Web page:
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Ombudsman Urges More Government Action Against Torture


Armenia -- The human rights ombudsman, Karen Andreasian, at a press conference in Yerevan, 30Nov2011.

Armenia -- The human rights ombudsman, Karen Andreasian, at a press conference in Yerevan, 30Nov2011.

Karen Andreasian, the state human rights ombudsman, urged the Armenian authorities on Tuesday to do more to combat ill-treatment of criminal suspects and other individuals, saying that the practice remains widespread.

Andreasian appealed to the chief of the Armenian police, Vladimir Gasparian, Justice Minister Hrayr Tovmasian and other top security officials during a public event dedicated to International Day in Support of Victims of Torture designated by the United Nations.

“If four or five of us admit that we are responsible [for the problem,] then perhaps journalists will no longer ask me why we keep talk about torture for 20 years,” he said.

Local and international human rights groups have long described torture as the most common form of human rights violation in Armenia. They say that the practice remains the norm in police custody, with detainees being routinely bullied and beaten to incriminate themselves or others.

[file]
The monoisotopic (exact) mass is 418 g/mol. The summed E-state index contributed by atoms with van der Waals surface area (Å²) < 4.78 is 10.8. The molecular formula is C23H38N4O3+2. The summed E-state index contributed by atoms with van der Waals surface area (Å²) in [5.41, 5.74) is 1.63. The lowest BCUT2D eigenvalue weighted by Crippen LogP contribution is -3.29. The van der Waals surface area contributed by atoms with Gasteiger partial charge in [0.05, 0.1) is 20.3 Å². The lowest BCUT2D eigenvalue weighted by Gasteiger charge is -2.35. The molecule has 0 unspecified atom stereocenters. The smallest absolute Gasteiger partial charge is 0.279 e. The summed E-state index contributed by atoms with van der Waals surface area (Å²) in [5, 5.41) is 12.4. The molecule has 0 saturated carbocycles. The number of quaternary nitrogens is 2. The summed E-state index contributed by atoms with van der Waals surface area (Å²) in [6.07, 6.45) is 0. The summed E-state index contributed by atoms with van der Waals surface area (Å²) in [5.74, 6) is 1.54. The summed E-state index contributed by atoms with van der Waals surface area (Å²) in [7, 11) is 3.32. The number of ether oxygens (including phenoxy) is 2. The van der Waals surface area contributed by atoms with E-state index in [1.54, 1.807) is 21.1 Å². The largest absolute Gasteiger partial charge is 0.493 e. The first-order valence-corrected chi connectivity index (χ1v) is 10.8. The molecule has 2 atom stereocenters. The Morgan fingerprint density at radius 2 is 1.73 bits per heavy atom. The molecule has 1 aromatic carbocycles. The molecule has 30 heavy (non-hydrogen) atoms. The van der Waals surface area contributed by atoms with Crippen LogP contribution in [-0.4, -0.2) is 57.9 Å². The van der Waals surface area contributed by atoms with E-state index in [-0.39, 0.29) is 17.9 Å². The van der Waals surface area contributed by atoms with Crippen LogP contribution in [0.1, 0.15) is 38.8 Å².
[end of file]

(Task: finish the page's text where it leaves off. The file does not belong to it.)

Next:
Andreasian agreed that most of such cases are still unreported. “For example, there are much fewer reports of violence from prisons because things are closed there and people are scared of speaking up,” he said. “We hear about more cases of police torture and react to them very quickly.”

Tatul Petrosian, head of a legal department at the national police service, insisted that the Armenian law-enforcement authorities have started taking “quite active and serious measures” against torture. He also claimed that the root causes of the problem are beyond the country’s security apparatus.

“Maybe we should start from schools with the help of the Education Ministry,” Petrosian told RFE/RL’s Armenian service (Azatutyun.am). “In terms of torture prevention, we should start from personal upbringing.”

But Armen Danielian, an Armenian member of the UN Subcommittee on Prevention of Torture and other Cruel, Inhuman or Degrading Treatment, dismissed government assurances. “I would say that our officials encourage torture,” he said, arguing that Armenian courts and prosecutors usually ignore defendants’ claims that they confessed to crimes under duress.
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